Price. Price. Price. Many entrepreneurs feels they could sell more if they simple lowered their prices. While there are times when price cuts are necessary you cannot offer discounts to customers that are below the market price for a long period of time without creating some serious problems in your business. If you are going to discount prices, then everything else in your business needs to be running efficiently and you need to have a plan for how you anticipate recovering the lost revenue that falls out of prolonged discounting.
When it rains it pours. Under Armour has found itself in the middle of a perfect storm that has crushed its bottom line and its stock price. CEO and founder Kevin Plank recently stepped down, the Under Armour e-commerce strategy is far below the market standards that customers have been accustom to using and pricing has been discounted in an attempt to increase marketshare. On top of these issues is another compounding problem that has made life worse for the folks at Under Armour – the coronavirus which is expected to negatively impact sales by $60 million in the first quarter of 2020. A business usually has one significant weakness that they are working to strengthen but the case of Under Armour, a series of challenges have all collided at once.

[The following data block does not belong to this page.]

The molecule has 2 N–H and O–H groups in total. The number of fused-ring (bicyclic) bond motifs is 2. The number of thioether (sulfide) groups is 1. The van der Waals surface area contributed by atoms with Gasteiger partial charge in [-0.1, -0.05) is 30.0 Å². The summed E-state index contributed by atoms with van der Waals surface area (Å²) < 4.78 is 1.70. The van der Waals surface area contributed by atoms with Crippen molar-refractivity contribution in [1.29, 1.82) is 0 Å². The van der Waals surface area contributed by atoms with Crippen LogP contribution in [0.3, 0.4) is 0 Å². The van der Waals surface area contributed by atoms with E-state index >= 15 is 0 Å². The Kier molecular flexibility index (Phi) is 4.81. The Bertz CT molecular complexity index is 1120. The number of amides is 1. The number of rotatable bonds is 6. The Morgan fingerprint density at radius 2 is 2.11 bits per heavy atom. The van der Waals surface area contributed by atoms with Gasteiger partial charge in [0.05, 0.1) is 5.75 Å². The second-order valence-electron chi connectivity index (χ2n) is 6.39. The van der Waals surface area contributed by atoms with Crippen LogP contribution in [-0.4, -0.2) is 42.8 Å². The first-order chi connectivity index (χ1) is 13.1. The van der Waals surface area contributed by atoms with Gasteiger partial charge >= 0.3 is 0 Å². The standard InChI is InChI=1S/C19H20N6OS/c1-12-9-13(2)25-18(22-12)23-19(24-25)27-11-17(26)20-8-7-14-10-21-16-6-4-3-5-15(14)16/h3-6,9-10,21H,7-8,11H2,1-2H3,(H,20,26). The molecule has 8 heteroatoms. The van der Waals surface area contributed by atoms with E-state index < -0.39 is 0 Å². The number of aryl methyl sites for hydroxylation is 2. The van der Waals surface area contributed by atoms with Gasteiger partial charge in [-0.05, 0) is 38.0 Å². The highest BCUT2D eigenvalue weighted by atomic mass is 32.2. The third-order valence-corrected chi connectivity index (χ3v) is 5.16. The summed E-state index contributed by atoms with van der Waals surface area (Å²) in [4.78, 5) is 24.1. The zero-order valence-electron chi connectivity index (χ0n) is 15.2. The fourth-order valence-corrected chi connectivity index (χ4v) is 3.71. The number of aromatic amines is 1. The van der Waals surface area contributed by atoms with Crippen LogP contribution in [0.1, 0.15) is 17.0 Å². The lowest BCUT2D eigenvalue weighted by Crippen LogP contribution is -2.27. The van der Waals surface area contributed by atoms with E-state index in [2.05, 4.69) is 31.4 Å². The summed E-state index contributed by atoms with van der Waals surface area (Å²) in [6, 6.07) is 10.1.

Should your business make the decision to discount its services below the market price for similar or competitive products/services, make sure the other parts of your business are working as well as they can so that the lost revenue your business gives up doesn’t have a disproportionate impact on your business. It’s hard enough to run a business on slim margins let alone run a business that is falling a part at the seams. Be intentional and be measured with your decisions.